The rumours are true: Activision’s Beachhead Studios has spent the last two years working on Elite, an integrated online platform for all upcoming Call of Duty games.
Modern Warfare 3 will launch on November 8 with full support for Elite, which itself will include a premium subscription option for dedicated fans.
Premium subscriptions will allow users access to Call of Duty DLC as and when it’s released – though map packs will still be available in their traditional retail fashion – and Beachhead Studios is also teasing exclusive Call of Duty content for Elite subscribers, opening the door for the possibility of things like custom weapon skins and even Elite-only Spec Ops levels in Modern Warfare 3.
Pricing details won’t be announced until later in the summer, but Activision assures us an Elite subscription will cost less than any comparable service. Seeing as subscribers get the map packs included for free, and on average you’ll see about three map packs for a Call of Duty game, I personally expect the price to be at least £40 a year.
Call of Duty: Elite will also include support for Black Ops, which is currently how the service is being demonstrated.
A closed beta will be launching this summer with Black Ops support, and interested users will be able to enrol via e-mail in the next few months.
While it would not be impossible to retroactively implement Elite into Modern Warfare 2, it is unlikely and would require considerable extra work – Beachhead was already working with Treyarch during development of Black Ops, hence the support.
The current Call of Duty: Elite website – still in beta – looks slick and impressive. The aesthetic is slim grey lines and deep textured blacks, with a clean and modern web interface displaying reams of pertinent information both elegantly and without confusion.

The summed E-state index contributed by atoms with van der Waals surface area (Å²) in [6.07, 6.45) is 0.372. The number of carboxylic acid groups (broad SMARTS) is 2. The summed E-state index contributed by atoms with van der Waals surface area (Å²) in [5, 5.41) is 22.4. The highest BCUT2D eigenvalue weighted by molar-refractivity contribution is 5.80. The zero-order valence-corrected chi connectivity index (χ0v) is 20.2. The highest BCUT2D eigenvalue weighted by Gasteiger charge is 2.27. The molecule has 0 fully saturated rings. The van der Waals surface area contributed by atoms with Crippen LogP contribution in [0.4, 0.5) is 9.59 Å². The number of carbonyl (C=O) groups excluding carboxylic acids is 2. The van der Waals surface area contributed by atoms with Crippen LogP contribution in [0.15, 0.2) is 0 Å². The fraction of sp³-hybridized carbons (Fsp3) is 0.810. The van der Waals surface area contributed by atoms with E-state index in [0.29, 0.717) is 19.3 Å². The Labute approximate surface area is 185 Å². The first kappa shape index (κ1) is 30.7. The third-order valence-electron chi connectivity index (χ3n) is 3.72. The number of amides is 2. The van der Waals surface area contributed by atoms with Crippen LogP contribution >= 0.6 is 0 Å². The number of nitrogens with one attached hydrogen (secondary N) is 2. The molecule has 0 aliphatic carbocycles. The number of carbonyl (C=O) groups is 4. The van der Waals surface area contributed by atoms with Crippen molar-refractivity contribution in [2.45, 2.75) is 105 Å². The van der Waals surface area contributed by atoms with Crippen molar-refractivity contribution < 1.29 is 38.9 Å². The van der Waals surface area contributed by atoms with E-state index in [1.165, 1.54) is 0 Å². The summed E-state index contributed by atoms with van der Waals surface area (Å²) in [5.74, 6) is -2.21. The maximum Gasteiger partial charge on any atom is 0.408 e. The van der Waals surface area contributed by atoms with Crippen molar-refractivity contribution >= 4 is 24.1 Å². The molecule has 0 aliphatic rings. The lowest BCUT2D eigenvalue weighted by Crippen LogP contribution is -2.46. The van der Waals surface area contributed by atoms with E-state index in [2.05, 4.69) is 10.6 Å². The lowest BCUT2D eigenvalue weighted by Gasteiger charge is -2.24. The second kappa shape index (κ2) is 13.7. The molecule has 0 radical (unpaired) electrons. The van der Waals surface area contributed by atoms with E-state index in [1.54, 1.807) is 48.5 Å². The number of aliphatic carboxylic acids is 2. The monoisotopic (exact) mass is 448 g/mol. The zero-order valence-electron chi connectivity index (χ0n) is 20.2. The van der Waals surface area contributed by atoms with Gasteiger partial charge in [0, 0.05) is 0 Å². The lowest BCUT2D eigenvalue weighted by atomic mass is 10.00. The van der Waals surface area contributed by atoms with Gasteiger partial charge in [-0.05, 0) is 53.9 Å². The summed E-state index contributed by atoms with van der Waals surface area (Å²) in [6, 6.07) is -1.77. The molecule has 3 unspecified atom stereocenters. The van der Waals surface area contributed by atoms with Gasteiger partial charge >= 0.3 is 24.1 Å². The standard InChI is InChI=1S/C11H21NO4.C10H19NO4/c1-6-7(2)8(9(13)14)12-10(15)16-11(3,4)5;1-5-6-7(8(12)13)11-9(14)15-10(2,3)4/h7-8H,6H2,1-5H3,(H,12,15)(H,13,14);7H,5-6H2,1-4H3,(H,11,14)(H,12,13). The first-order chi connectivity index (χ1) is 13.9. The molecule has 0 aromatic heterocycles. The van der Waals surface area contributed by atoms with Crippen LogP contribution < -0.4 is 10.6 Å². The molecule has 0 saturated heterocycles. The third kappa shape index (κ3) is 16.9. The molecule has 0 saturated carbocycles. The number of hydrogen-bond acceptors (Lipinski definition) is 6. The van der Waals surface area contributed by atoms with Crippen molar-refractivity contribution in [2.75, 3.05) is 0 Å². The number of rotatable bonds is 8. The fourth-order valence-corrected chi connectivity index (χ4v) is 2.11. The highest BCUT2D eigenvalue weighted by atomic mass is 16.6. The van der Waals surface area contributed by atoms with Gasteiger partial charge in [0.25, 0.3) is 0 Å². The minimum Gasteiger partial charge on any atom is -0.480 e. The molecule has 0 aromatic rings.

There’s clear inspiration from Halo’s impressive statistic tracking, but Elite goes even further: users can view individual heat maps for every game played, for instance, but each has its own scrollable timeline that can detail both individual and cumulative kills and deaths.
I’d say it’s both more functional and more attractive than current Bungie.net stat tracking too, and Elite offers an additional feature by allowing you to join and create groups that have their own individual leaderboards and statistics.
You could join groups for London or Manchester, for instance, and see where you stack up compared to other locals. Or you could join a group for VideoGamer.com, perhaps, and wallow in self-pity after basking in my impressive records. I heartily recommend the latter.
Basic statistic tracking and group functionality is provided free for all users. Basically, if Bungie.net does it for free then Call of Duty: Elite will also do it for free.
Subscribers, however, will get access to leagues, tournaments, and competitions alongside fully-fledged clan support.
Competitions will be frequent and come with real prizes attached, according to Activision, with both iPads and Microsoft Points being mentioned.
Also provided is a learning resource for players, with detailed map and weapon guides produced by top-tier players. Elite will integrate your personal statistics into these tutorial sections, allowing you to chart incremental improvements and areas of weakness directly alongside the guides themselves.
Like any self-respecting 2011 website, Elite folds Facebook and YouTube integration into the service. Users will be able to use Elite to directly upload videos to YouTube from Call of Duty’s Theatre mode.
The service will also launch with dedicated mobile applications – an iPhone app is being demonstrated – and will fully blend into Modern Warfare 3 itself when the game is released in November.
I want to know more about the pricing before I’m ready to commit, but I’m impressed from what I’ve seen so far. If it doesn’t cost too much, I could definitely see myself subscribing.
Modern Warfare 2 was VideoGamer.com’s Game of the Year 2009. Find out why by reading our 10/10 Modern Warfare 2 review.